A hand to hold






















Yesterday Ben and I visited his new high school. It’s a large regular high school known for academics and sports. It has a unit for students who are deaf or hard-of-hearing. They take some of their classes on the unit and are mainstreamed with interpreters for others.

Ben and I had a tour with the principal. Ben saw some classes and took the opportunity to sit down at desks as we were doing a lot of walking!

The principal and I are wading into uncharted territory as this school would not typically support a student with Ben’s disabilities.

My message was that I simply want a better education for my son. My goals are that he improve his reading, keyboarding and numeracy, have access to some general curriculum, and have the opportunity to make friends, learn social norms and have a sense of belonging (the latter is a tall order, I know).

They don't really have a plan in place for how they will support Ben. They are scrambling this week now that teachers and board staff are back from holidays. I am grateful that they are willing to meet with an inclusion expert to get some advice.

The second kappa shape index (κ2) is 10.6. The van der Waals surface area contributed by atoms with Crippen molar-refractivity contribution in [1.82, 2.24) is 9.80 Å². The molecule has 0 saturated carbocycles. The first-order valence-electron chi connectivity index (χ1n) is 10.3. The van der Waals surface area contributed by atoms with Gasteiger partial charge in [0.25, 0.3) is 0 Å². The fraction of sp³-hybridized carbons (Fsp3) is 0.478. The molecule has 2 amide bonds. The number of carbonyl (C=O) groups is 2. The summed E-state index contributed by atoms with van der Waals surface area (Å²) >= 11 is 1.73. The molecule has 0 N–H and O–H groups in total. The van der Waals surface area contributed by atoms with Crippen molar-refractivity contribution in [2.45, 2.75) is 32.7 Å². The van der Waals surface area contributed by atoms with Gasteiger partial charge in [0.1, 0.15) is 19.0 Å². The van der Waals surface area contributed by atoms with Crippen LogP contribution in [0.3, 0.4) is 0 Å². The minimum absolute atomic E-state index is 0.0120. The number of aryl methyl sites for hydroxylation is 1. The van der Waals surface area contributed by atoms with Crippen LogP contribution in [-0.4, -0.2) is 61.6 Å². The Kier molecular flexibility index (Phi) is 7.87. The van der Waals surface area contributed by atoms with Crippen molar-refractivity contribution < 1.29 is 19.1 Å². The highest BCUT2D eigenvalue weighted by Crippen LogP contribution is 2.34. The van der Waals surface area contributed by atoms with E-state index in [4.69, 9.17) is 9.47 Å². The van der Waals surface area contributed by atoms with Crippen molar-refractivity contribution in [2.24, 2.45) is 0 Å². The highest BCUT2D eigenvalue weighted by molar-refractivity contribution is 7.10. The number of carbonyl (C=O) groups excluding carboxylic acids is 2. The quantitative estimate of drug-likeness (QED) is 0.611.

Ben liked the idea of a new school once he was there.

After our visit Ben and I went for a treat at McDonald's. We had such a nice time sitting side by side and eating our burgers (I even enjoyed my cheeseburger). Ben was thrilled because I let him get his coke.

After we went to the dollar store where Ben got a ladybug character. He was demanding that we come up with a name for it last night, but I'm hoping that with his new writing skills he can make up a name himself. I was able to get him to write ‘I love Jessie’ -- with reference to the cowgirl -- with one spelling mistake.

As we walked along the street I sometimes took his hand as it's easier for him to walk with support as he still limps with the leg-length difference caused by the surgery. But after a minute or two he would always take his hand away.

Later that day I was racing home from work when I saw a handful of people walking together on the sidewalk. I recognized right away that they were adults with developmental disabilities and their workers. One adult was walking very slowly with her head down and her hand in a worker’s hand. She wasn't being pulled along or told to hurry up. She was allowed to walk at her own pace. I stopped to watch this slow moving band of people in the midst of the typical city frenzy.

I couldn't help thinking: ‘I hope Ben always has a hand to hold like that, even if it's not mine.’